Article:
Well, it’s looking very good if you’re a fan of Quentin Tarantino’s work.
The filmmaker’s ninth, and potentially penultimate, feature has had its premiere at the Cannes Film Festival – and the audience was very pleased. Once Upon a Time in Hollywood received around a seven-minute standing ovation once the credits had rolled and the reviews that followed the screening made it clear as to why.
“Bold, beautiful and brutal,” “beautifully made,” “brilliant. ” Yes, the critics have loved what they’ve seen, with many praising the picture as up their among the director’s best. Although, to be fair, there are a few reviews out there that don’t quite deride the film, but point that it teeters on the edge of pointlessness and arguable bad taste with Sharon Tate’s inclusion.
The 2 hour and 39 minute film (as its current length stands; Tarantino may re-edit again for wide release) stars Leonardo DiCaprio as a fading television actor and Brad Pitt plays his stunt double, with Margot Robbie as Sharon Tate.
Here’s a rundown of what the first reviews are saying:
[…] I just defy anyone with red blood in their veins not to respond to the crazy bravura of Tarantino’s film-making, not to be bounced around the auditorium at the moment-by-moment enjoyment that this movie delivers [..] It’s entirely outrageous, disorientating, irresponsible, and also brilliant.
There’s a gleeful toxicity here that will launch a thousand think-pieces ““ Pitt’s character is capital-P problematic, absolutely by design ““ but the transgressive thrill is undeniable, and the artistry mesmerisingly assured.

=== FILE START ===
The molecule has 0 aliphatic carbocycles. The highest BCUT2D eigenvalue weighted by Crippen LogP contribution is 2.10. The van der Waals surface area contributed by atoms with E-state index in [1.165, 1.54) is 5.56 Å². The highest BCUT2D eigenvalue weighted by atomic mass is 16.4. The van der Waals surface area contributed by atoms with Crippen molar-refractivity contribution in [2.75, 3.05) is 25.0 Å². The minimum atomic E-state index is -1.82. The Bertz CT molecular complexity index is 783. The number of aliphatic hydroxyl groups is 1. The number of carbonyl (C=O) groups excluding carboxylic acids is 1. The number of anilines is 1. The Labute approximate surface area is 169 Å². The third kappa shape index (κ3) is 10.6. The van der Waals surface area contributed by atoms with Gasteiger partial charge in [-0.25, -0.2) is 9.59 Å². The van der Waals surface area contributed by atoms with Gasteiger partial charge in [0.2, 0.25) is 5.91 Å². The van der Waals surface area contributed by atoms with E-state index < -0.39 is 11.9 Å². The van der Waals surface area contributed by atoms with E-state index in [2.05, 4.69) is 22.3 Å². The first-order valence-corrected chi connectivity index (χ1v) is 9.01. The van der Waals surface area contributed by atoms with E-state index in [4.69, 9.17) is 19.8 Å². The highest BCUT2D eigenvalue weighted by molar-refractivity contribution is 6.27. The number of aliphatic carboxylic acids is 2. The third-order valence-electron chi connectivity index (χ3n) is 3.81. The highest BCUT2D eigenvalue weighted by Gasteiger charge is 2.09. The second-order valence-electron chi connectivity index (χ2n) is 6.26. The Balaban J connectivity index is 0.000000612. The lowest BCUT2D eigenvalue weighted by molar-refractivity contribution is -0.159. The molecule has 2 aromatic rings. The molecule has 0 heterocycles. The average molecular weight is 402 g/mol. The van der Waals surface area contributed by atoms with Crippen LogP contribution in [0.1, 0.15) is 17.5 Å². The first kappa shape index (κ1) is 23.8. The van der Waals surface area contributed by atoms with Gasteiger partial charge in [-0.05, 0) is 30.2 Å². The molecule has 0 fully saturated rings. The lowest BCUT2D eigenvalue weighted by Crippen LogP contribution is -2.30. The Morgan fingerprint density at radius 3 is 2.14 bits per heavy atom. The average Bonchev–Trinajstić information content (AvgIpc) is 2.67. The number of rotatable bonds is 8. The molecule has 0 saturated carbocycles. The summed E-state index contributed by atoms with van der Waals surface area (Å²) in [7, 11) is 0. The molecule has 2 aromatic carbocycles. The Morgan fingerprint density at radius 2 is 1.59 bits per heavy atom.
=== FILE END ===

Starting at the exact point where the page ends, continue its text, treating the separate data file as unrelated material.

Once Upon A Time in Hollywood is beautifully made. Beyond all the ‘Tarantino-esque’ touches of the action, the banter, the violence, the constant movie references, there’s a real craft underpinning the film which is of its own.
Once Upon a Time in Hollywood is bold, beautiful and brutal. It’s Tarantino’s best film since Kill Bill, perhaps even since Pulp Fiction, and we all know what happened when that came to Cannes.
It’s silly, and overbaked, and beautiful, and I’m pretty sure it’s the first time I cried at a Tarantino movie in well over a decade. He and his actors lend the two characters’ respective moments “” one rising, the other falling “” just the right blend of mockery and pathos. These people are ridiculous, and we love them.
It’s also content to hang out with history, take liberties with the details, and allow co-stars Leonard DiCaprio and Brad Pitt to unleash a pair of endearing performances. Tarantino’s desire to salute the creative thrill of storytelling is an inviting and welcome presence in American cinema; his ninth feature suggests he really ought to work more often.
This curious fairy tale may not be the truth, and it may prattle on too long. But when its stars align, and they let loose with their unmistakable shine, Hollywood movies do seem truly special again.
By the end of the film, Tarantino falls back into some of his familiar tropes. […] But until that point, it is a star-studded joy to watch. Once Upon a Time in Hollywood doesn’t have a lot to say, in the end. And yet it manages to capture some of that old-time Hollywood movie magic.
The motormouth talkiness of his previous work is gone, giving the superb performances room to breathe and introducing melancholically middle-aged, elegiac notes into his sharp-as-ever screenwriting. It’s an elegance that lasts oh-so-damn-near the film’s whole buzzy, blissful run-time, before we crash out in a somehow inevitable blaze of gratuitous bad taste […]
And now we await the film’s arrival to make up our own minds. Once Upon a Time in Hollywood, also starring Al Pacino, Kurt Russell, Timothy Olyphant, Dakota Fanning, Tim Roth, Margaret Qualley, Damien Lewis and the late Luke Perry, hits US cinemas on July 26 and arrives in Australia on August 15.